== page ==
The last chapter has begun for the liner Queen Elizabeth I, so long the pride of Britain's passenger fleet.
GV AERIAL SHOTS Queen Elizabeth I on fire (EX VISNEWS LIBRARY) (2 shots)
CU Helicopter pilot
GV Aerial Q.E.I. surrounded by salvage cranes
GV Salvage workers and cranes at work on water (2 shots)
SV & GV Salvage workers in rowing boats by Q.E.I. hulk (3 shots)
SV Man working on Q.E.I. hulk
GV TRAVELLING SHOT Part of hull loaded on barge
SV Man at work on hulk
GV Hulk and cranes
Initials BB/2133 TA/AH/BB/2121
Script is copyright Reuters Limited. All rights reserved
Background: The last chapter has begun for the liner Queen Elizabeth I, so long the pride of Britain's passenger fleet.
The huge trans-Atlantic liner has lain in Hong Kong harbour since she was destroyed by a mysterious fire two years ago -- and now what is left of the ship is being stripped for salvage.
The Hong Kong ship-owing group of C.Y. Tung have spent the last two years debating insurance and possibilities of refloating the vessel. Only enormous cranes could have lifted the Queen Elizabeth from the seabed. There are none in Hong Kong, so Mr. Tung has decided to scrap the wreck. Hong Kong salvagemen began stripping the superstructure last week (January 1).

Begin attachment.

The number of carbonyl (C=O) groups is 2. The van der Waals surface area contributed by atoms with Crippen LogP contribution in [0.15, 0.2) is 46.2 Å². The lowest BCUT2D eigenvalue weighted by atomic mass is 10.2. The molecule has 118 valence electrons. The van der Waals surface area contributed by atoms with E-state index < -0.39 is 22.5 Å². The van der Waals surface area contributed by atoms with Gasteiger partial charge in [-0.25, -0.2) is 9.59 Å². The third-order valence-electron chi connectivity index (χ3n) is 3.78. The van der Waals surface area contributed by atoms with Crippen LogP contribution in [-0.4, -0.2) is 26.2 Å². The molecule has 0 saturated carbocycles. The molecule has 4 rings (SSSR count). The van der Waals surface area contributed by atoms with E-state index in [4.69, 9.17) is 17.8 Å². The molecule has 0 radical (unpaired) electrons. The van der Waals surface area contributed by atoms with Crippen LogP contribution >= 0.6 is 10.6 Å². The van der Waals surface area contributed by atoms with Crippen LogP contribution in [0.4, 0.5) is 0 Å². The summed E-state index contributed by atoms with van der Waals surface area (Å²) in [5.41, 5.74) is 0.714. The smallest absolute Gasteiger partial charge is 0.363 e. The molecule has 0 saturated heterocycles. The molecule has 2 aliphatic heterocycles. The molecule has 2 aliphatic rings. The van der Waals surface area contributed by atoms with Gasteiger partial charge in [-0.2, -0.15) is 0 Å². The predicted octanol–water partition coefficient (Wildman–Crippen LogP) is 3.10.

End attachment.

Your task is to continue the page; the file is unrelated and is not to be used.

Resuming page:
The Queen was launched at Clydebank, Scotland in 1938. During the war she become a troop carrier. Painted battleship grey she carried nearly a million allied troops to and from battle. After the war she crossed the Atlantic with passengers for more than 20 years before the growing owing to air travel made Cunard announce the boat's retirement.
American businessmen bought the Queen Elizabeth and towed her to Cart Everglades, Florida, as a tourist attraction. The project ended in bankruptcy but the boat was rescued by Mr. Tung's group and taken to Hong Kong where she was being equipped as a floating university when the fire broke out.